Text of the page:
FKA twigs is opening up with more allegations of abuse she said she suffered from ex-boyfriend Shia LaBeouf.
Speaking Monday on the "Grounded with Louis Theroux" podcast, the 33-year-old said she suffers from post-traumatic stress disorder and panic attacks because of her past relationship with the "Transformers" actor.
"I felt so controlled and I felt so confused and I felt so low," FKA twigs, born Tahliah Barnett, said, alleging that LaBeouf forced her to live a "contained life."
The two met in 2018 while filming the movie "Honey Boy" and, after an "intense" honeymoon phase, Barnett alleged that LaBeouf became increasingly "jealous and controlling."
The "Cellophane" singer claimed that LaBeouf would become outraged if he caught her "being nice to a waiter or being polite to somebody," which she said resulted in him forbidding her to "look men in the eye."
"He would wake me up in the night to accuse me of all sorts of things," she said. "Accuse me of staring at the ceiling and thinking about ways to leave him [or] accusing me of wanting to be with somebody else."
Barnett also alleged that he began counting the number of times she'd kiss him and, if she didn't meet his unspoken daily quota, she claimed "he would start an argument with me, berate me for hours, make me feel like the worst person ever."
The Grammy-nominated artist credited an abuse helpline for giving her a "massive wake-up call" to end her relationship with LaBeouf in 2019.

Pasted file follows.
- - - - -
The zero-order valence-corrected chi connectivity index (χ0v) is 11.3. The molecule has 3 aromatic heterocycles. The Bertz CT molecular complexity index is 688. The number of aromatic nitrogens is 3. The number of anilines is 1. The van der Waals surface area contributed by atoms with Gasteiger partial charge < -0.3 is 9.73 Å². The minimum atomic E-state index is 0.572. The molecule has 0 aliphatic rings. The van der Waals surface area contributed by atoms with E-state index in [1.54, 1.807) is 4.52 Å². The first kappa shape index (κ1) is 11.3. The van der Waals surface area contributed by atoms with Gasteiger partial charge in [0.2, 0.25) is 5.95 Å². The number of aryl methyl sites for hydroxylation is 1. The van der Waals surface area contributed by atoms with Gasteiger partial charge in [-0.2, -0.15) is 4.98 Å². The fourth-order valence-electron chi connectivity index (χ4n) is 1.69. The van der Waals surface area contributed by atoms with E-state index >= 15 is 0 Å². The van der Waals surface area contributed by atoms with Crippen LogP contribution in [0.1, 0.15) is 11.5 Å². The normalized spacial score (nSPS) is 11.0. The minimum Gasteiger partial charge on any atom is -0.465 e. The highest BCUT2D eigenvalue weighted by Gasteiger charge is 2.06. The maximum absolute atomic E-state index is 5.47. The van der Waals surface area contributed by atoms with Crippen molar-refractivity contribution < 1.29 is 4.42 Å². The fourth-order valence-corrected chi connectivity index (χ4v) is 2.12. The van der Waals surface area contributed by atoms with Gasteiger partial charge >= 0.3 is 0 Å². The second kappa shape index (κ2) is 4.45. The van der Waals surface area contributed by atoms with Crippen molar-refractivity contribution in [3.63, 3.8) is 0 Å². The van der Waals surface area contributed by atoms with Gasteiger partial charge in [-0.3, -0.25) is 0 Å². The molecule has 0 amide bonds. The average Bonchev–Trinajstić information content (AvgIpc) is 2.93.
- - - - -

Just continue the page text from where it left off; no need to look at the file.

"I was left with PTSD from that, which again is just something that I don't think we really talk about as a society just in terms of the healing when leaving and how much work that has to be done to recover, to get back to the person that you were before," she said. "I had all this work to do to get back to just feeling OK."
Back in December, Barnett filed a lawsuit in Los Angeles County against LaBeouf. In the lawsuit, she accused the "Even Stevens" actor of abuse during their nearly year-long relationship.
"Shia LaBeouf hurts women. He uses them. He abuses them," the lawsuit states. "He is dangerous."
LaBeouf, in an email to The New York Times, responded at the time by saying, "I'm not in any position to tell anyone how my behavior made them feel. I have no excuses for my alcoholism or aggression, only rationalizations. I have been abusive to myself and everyone around me for years. I have a history of hurting the people closest to me. I'm ashamed of that history and am sorry to those I hurt. There is nothing else I can really say."
In a separate email, he told the newspaper "many of these allegations are not true," but he also acknowledged that he owed Barnett and other women "the opportunity to air their statements publicly and accept accountability for those things I have done."
LaBeouf has since disputed Barnett's claims in paperwork filed as part of the ongoing legal case.
Representatives for Barnett and LaBeouf had no comment when contacted by ABC News.
For anyone affected by abuse and needing support, call 1-800-799-7233, or if you're unable to speak safely, you can log onto thehotline.org or text LOVEIS to 1-866-331-9474.